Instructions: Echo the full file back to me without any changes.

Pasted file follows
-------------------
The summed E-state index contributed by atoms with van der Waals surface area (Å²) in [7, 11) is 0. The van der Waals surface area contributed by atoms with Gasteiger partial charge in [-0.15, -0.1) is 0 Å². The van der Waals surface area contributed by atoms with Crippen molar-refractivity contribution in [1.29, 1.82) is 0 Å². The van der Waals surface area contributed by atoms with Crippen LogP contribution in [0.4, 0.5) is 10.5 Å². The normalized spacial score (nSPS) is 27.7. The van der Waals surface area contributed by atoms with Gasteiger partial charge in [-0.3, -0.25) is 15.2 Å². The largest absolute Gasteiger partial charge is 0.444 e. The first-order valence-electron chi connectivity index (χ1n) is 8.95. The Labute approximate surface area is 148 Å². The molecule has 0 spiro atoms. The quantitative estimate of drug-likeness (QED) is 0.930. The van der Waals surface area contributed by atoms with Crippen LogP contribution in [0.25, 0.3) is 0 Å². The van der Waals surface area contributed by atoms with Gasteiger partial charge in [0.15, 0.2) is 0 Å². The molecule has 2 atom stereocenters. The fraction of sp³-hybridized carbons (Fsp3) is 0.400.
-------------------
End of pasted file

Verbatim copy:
The summed E-state index contributed by atoms with van der Waals surface area (Å²) in [7, 11) is 0. The van der Waals surface area contributed by atoms with Gasteiger partial charge in [-0.15, -0.1) is 0 Å². The van der Waals surface area contributed by atoms with Crippen molar-refractivity contribution in [1.29, 1.82) is 0 Å². The van der Waals surface area contributed by atoms with Crippen LogP contribution in [0.4, 0.5) is 10.5 Å². The normalized spacial score (nSPS) is 27.7. The van der Waals surface area contributed by atoms with Gasteiger partial charge in [-0.3, -0.25) is 15.2 Å². The largest absolute Gasteiger partial charge is 0.444 e. The first-order valence-electron chi connectivity index (χ1n) is 8.95. The Labute approximate surface area is 148 Å². The molecule has 0 spiro atoms. The quantitative estimate of drug-likeness (QED) is 0.930. The van der Waals surface area contributed by atoms with Crippen LogP contribution in [0.25, 0.3) is 0 Å². The van der Waals surface area contributed by atoms with Gasteiger partial charge in [0.15, 0.2) is 0 Å². The molecule has 2 atom stereocenters. The fraction of sp³-hybridized carbons (Fsp3) is 0.400.